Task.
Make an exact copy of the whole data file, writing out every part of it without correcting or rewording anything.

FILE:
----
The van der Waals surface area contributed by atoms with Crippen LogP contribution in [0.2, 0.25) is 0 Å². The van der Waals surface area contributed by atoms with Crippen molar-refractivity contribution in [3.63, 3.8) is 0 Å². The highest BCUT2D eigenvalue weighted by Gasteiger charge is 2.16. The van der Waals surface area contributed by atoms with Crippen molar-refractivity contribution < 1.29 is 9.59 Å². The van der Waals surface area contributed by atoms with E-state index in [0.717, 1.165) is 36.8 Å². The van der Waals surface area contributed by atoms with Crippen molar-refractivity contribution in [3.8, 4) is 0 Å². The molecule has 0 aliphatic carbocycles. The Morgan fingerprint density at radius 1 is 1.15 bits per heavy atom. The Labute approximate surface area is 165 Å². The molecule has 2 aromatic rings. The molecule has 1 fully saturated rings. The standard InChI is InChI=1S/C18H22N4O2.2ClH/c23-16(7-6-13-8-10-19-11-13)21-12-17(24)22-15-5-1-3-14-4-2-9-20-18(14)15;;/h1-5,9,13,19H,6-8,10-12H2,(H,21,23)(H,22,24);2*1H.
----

The van der Waals surface area contributed by atoms with Crippen LogP contribution in [0.2, 0.25) is 0 Å². The van der Waals surface area contributed by atoms with Crippen molar-refractivity contribution in [3.63, 3.8) is 0 Å². The highest BCUT2D eigenvalue weighted by Gasteiger charge is 2.16. The van der Waals surface area contributed by atoms with Crippen molar-refractivity contribution < 1.29 is 9.59 Å². The van der Waals surface area contributed by atoms with E-state index in [0.717, 1.165) is 36.8 Å². The van der Waals surface area contributed by atoms with Crippen molar-refractivity contribution in [3.8, 4) is 0 Å². The molecule has 0 aliphatic carbocycles. The Morgan fingerprint density at radius 1 is 1.15 bits per heavy atom. The Labute approximate surface area is 165 Å². The molecule has 2 aromatic rings. The molecule has 1 fully saturated rings. The standard InChI is InChI=1S/C18H22N4O2.2ClH/c23-16(7-6-13-8-10-19-11-13)21-12-17(24)22-15-5-1-3-14-4-2-9-20-18(14)15;;/h1-5,9,13,19H,6-8,10-12H2,(H,21,23)(H,22,24);2*1H.